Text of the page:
Now I'm getting the chance to read books I didn't have time for before. Think of me whenever you see the slogan "So many books, so little time!" Now I've got the time. Cheers, Fred.
The Dreams That Stuff Is Made Of: The Most Astounding Papers on Quantum Physics and How They Shook the Scientific World
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Stephen Hawking may well be the most highly celebrated and recognized scientist of our time. This book has papers published during the first five decades of quantum-physics surprises. This was a gift book. (For his other books I've read, click on his name.)
This thick hardback’s flaps have this summary: “God does not play dice with the universe,” So said Albert Einstein in response to the first discoveries that launched quantum physics, as they suggested a random universe that seemed to violate the laws of common sense. This 20th-century scientific revolution completely shattered Newtonian laws, inciting a crisis of thought that challenged scientists to think differently about matter and subatomic particles.
“The Dreams That Stuff Is Made Of compiles the essential works from scientists who sparked the paradigm shift that changed the face of physics forever, pushing our understanding of the universe on to an entirely new level of comprehension. Gathered in this anthology is the scholarship that shocked and befuddled the scientific world, including works by Neils Bohr, Max Planck, Werner Heisenberg, Max Born, Erwin Schrodinger, J. Robert Oppenheimer, Richard Feynman, as well as an Introduction by today’s most celebrated scientist, Stephen Hawking.”
The above statements contain words of publishing hype that represent neither the writing style nor the speaking style of these scientists. But it is true that their apparent outer calmness hid, for many but not all, much befuddlement. But many were very happy as the new paradigm explained much recently seen atomic data patterns that classical physics couldn’t explain. In my Ph.D. studies at Indiana University in the mid 60’s, my major professor had a longer list of old papers for his grad students to read. He wanted us to see the historical way quantum physics grew, which was, of course, not the smooth and orderly way that physics textbooks present things. Although Hawking’s selection leaves out some things on the list I have read, I now have Hawking’s collection, for at IU we went to the physics library to follow my major prof’s longer list. I still recall the many typos in these papers that are not corrected in book 461; when in words they are usually easily spotted, but when in equations, of which there are very many, typos are often hard to spot. So often we couldn’t deduce for ourselves why we couldn’t reproduce equations that followed another equation. I find it hard to swallow that Hawking didn’t have someone correct these serious typos – this would have been an effort that would improve this book by a significant amount for someone who could follow the math.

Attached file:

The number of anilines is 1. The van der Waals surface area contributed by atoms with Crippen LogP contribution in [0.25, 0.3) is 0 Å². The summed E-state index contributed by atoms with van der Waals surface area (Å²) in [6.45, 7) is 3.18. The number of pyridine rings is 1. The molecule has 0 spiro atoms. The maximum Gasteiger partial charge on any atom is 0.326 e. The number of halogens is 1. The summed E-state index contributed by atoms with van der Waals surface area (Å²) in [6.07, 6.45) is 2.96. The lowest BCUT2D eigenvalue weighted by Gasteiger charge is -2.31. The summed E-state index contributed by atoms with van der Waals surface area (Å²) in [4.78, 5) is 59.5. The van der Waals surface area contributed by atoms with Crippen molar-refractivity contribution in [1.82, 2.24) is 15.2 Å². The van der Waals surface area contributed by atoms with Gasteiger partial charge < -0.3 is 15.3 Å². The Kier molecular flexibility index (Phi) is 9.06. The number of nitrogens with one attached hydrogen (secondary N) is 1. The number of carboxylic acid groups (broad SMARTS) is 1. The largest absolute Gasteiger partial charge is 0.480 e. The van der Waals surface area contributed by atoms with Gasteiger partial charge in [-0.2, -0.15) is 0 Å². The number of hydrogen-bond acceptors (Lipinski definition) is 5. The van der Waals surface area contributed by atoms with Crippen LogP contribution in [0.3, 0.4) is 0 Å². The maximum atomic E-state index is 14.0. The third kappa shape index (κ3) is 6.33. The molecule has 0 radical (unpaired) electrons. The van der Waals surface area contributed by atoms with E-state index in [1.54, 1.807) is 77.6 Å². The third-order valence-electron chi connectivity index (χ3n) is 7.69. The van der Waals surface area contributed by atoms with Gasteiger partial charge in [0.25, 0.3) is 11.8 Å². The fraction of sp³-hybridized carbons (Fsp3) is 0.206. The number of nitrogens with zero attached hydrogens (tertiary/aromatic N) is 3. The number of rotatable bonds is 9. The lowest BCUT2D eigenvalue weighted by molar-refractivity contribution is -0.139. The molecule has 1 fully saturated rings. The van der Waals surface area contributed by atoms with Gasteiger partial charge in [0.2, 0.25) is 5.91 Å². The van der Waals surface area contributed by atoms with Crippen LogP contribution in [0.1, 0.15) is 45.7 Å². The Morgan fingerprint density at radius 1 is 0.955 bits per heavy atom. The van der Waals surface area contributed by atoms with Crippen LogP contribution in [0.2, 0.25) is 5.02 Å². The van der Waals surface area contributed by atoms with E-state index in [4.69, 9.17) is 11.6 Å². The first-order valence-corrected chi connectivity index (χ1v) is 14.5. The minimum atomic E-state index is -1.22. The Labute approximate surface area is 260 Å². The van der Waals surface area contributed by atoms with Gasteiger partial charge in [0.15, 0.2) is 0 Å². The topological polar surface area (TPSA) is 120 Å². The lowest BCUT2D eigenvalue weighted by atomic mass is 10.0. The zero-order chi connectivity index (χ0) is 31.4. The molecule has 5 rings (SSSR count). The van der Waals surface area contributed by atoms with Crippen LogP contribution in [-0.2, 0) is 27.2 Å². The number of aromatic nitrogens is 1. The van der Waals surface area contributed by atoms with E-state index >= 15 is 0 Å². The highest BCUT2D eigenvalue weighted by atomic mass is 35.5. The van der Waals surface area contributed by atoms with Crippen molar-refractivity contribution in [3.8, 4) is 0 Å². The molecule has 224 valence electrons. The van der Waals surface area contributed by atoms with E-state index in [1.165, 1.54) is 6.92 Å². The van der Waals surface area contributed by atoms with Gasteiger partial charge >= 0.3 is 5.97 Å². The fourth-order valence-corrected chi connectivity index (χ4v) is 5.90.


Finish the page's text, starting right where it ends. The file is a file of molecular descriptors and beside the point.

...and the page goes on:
The Amazon webpage for this book is
The book’s four pages of Contents (which you can read online by using the option Click to LOOK INSIDE) show that Stephen Hawking organized the book into nine chapters. In each of these nine he begins with a brief introduction about the papers (ranging from 2 to 7) in the chapter. His introductions aren’t listed in the Contents, but for every chapter he gives the full title and author(s) of the papers. I suggest that you read all 4-pp of Hawking’s introduction to Ch. 1, which nicely summarizes the three papers in Ch. 1, for it shows you the role of Hawking in this book.
To my regret, this book has no index. I would have been quite useful for comparing different ways of expressing or “seeing” (via math or figures – languages important to the science of physics) some of the different viewpoints among the several well-known authors.
The chapter I call special attention to is Ch 9. It has the longest (pp. 834-965) paper – Problems of Atomic Dynamics by Max Born, from 1925 and the paper most suited for a nonscientist – Excerpts from Thirty Years that Shook Physics (Chapters I and IV) by George Gamow. In the era up to 1925, some very important discoveries were unknown and thus not covered by Born (such as an electron being a particle with spin-1/2 and thus having two possible spin orientations, nor the existence of the neutron), but even so, Born summarized some observed atomic effects due to spin-1/2 electrons. I found it of historical interest to read Born‘s summary to recall what was the degree of understanding of atomic structure at that time.
As for the two chapters from George Gamow’s book, they make one hunger for more, for he was an exceptionally gifted writer to inform non-scientists. The book from which Stephen Hawking excerpted the two chapters is Thirty Years That Shook Physics: The Story of Quantum Theory, George Gamov, 1985, Dover Publications, 219 pp. I think it would be a much better choice for a nonscientist to reads this book to learn quantum physics. I’ve read other books by George Gamow that helped me decide to be a physicist rather than an electrical engineer. (Perhaps it’s time for me to reread some Gamow to find a good book on quantum physics to recommend to a nonscientist.)
I conclude by strongly recommending this book (of early quantum history via physics papers) by Stephen Hawking to scientists – physicists and chemists – and mathematicians, many of whom were indispensable in helping physicists handle quantum theory. These professionals might find book 461 interesting, albeit it incomplete in its coverage and with no typos corrected. To them I give this book a rating of three stars.